Somewhere during the season, though, the two young right-handers switched roles. Salazar became the prospect to watch, and Bauer the project. It was Salazar who helped propel the Indians to the playoffs and was then tapped to start the American League Wild Card Game. It was Bauer who struggled to make the jump from Triple-A to the Major Leagues as he tried to overhaul his delivery.
Their offseasons have been as disparate as their seasons. Salazar was given a hero's welcome in his hometown. A parade was held in his honor, celebrating his ascent to the Majors. Bauer, meanwhile, retreated to the Texas Baseball Ranch to continue rebuilding his delivery, a process that had begun in Spring Training and frustrated him all season.
Now, as the 2014 season approaches, the Indians are counting on both Bauer and Salazar to help them build on last season's success. Though questions still surround both, they believe they are well positioned to do just that.
Bauer traces his struggles to a groin injury sustained in 2012. Not only did the recovery cost him his typical offseason, it forced him to wonder why he had gotten hurt in the first place.
"I look at injury as, I got injured for a reason," Bauer said. "'Why did that break, why did I have pain there?' That's a process I've been going through my whole entire life."
After consulting with several advisers, Bauer came to the conclusion that an inefficiency in his mechanics was to blame, and he decided to alter his mechanics. But because of the injury, he wasn't able to begin the process until Spring Training, when he was also getting used to being back on the mound.
The timing wasn't ideal, and the results weren't always pretty, but Bauer pressed ahead with his adjustments as he began the season in Triple-A Columbus. The low point may have come on June 28, when he was called up to make a spot start in the first game of a doubleheader against the White Sox. He lasted just two-thirds of an inning and gave up five runs.
Bauer said starts like that one were the most difficult aspect of what he called his "worst year of baseball, ever."
"I can handle the personal part of it," he said. "I pitched well or I didn't pitch well, so it's a pretty linear process. But going out there and being called up to make a spot start and trying to help the team win and then not being able to perform was probably the toughest part of it."
Bauer spent the rest of the season in Columbus, trying to work through his mechanics and command issues, but he didn't have a breakthrough until the season ended and he was able to devote all of his attention to establishing his new delivery and creating muscle memory.
"It's just so hard to make any sort of mechanical change during the season because you can't throw a whole lot in between [starts], because you've got to make sure you're in the cycle for your start," he said. "Then, between all the good throws, you get in, you go out and pitch, and your body goes back to what it's been doing.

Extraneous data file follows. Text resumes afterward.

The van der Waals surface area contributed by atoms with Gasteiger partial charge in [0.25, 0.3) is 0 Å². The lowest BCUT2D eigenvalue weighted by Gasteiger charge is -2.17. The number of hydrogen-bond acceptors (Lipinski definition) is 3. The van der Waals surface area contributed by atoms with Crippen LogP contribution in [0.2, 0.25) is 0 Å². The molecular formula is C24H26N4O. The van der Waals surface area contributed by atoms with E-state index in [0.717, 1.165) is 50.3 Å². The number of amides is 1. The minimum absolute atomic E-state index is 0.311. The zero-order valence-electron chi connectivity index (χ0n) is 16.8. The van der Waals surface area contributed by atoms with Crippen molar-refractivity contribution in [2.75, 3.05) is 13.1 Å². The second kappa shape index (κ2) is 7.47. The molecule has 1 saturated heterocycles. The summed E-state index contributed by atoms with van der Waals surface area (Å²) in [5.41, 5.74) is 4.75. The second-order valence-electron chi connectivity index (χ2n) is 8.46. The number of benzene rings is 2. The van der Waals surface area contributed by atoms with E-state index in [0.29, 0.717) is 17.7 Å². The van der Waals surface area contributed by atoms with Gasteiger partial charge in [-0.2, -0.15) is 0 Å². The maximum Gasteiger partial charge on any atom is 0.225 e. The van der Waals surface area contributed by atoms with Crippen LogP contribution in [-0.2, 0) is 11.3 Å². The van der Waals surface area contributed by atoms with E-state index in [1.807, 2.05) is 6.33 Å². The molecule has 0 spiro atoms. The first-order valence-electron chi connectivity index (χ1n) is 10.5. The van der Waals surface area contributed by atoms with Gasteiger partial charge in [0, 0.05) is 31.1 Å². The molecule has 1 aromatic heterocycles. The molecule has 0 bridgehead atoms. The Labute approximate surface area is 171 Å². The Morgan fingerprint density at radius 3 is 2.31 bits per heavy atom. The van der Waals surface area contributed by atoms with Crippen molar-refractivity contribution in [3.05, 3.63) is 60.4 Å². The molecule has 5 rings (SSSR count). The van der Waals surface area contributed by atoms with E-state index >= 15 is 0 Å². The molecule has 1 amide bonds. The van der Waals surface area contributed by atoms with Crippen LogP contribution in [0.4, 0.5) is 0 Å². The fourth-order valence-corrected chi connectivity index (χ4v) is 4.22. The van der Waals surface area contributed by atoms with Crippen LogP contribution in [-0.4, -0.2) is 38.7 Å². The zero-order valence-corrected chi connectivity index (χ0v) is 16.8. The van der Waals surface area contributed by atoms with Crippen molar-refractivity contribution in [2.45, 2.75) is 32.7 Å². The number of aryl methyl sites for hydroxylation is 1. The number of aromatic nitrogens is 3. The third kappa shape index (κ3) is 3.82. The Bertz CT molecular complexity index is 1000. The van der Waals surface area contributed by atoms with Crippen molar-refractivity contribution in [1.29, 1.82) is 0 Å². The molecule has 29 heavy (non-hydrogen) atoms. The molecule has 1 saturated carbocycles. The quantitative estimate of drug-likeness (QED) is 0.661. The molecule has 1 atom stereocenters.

"Once I was able to work on what I wanted to work on for a month straight, everything went really quickly and fell into place, and I'm good to go."
The extent of the changes Bauer has made and the speed with which he implemented them impressed pitching coach Mickey Callaway, who has tracked Bauer's progress through video updates.
Callaway likes what he has seen and believes Bauer is positioned for a successful season.
"He does a very good job of thinking about the way he should work," Callaway said. "That's the reason he's been able to make those adjustments to get where he's at right now so quick. He went home, and he rested for two and a half weeks and started working on it. And now his mechanics have totally changed, and now he's right where we want him to be. Most guys can't do that."
Salazar began his breakout season as the Opening Day starter for Double-A Akron. He quickly earned a promotion to Columbus and was in the Majors for good by early August. Once there, he pitched well enough to get the ball for the AL Wild Card Game.
Though Salazar took the loss that night, his introduction to the big leagues was a success. In 52 innings he posted a 3.12 ERA and a 65-to-15 strikeout-to-walk ratio.
Catcher Yan Gomes said that Salazar's poise is what allowed him to make waves as a rookie. Now he is eager to see what the 24-year-old can do for an encore.
"It's kind of exciting to see that from a guy coming in for his first start to pitching in the playoffs," Gomes said. "It's going to be exciting to see what he can do with a full year."
Salazar is already hard at work to improve on last season. He reported to Goodyear on Jan. 12 and has been focused on keeping his fastball down in the zone and pitching to the corners of the strike zone more often.
After accomplishing so much so quickly, he wants to make sure he can carry it over to this season.
"Once you're in Triple-A and you come to the big leagues, you don't want to go back down, because everything is better up here," Salazar said. "So I just told myself I need to work harder to stay here."
Salazar and Bauer share a mutual respect. Salazar admires the way Bauer mixes his pitches, and Bauer picked up a lot just by watching Salazar make the jump to the Major Leagues.
Those lessons should come in handy this spring as Bauer tries to win a rotation spot.
"There's some things I learned by watching, and there's some things I'm sure I learned that I don't even realize I learned," Bauer said. "I'll go through something and I'll go, 'I saw [Salazar] do this or I saw him do that,' and it'll help me out down the road. I try to watch and learn from every experience and everybody."
Both Bauer and Salazar laid the foundation for their future during their contrasting 2013 seasons. Now the Indians hope they are able to continue to grow together as rotation-mates for years to come.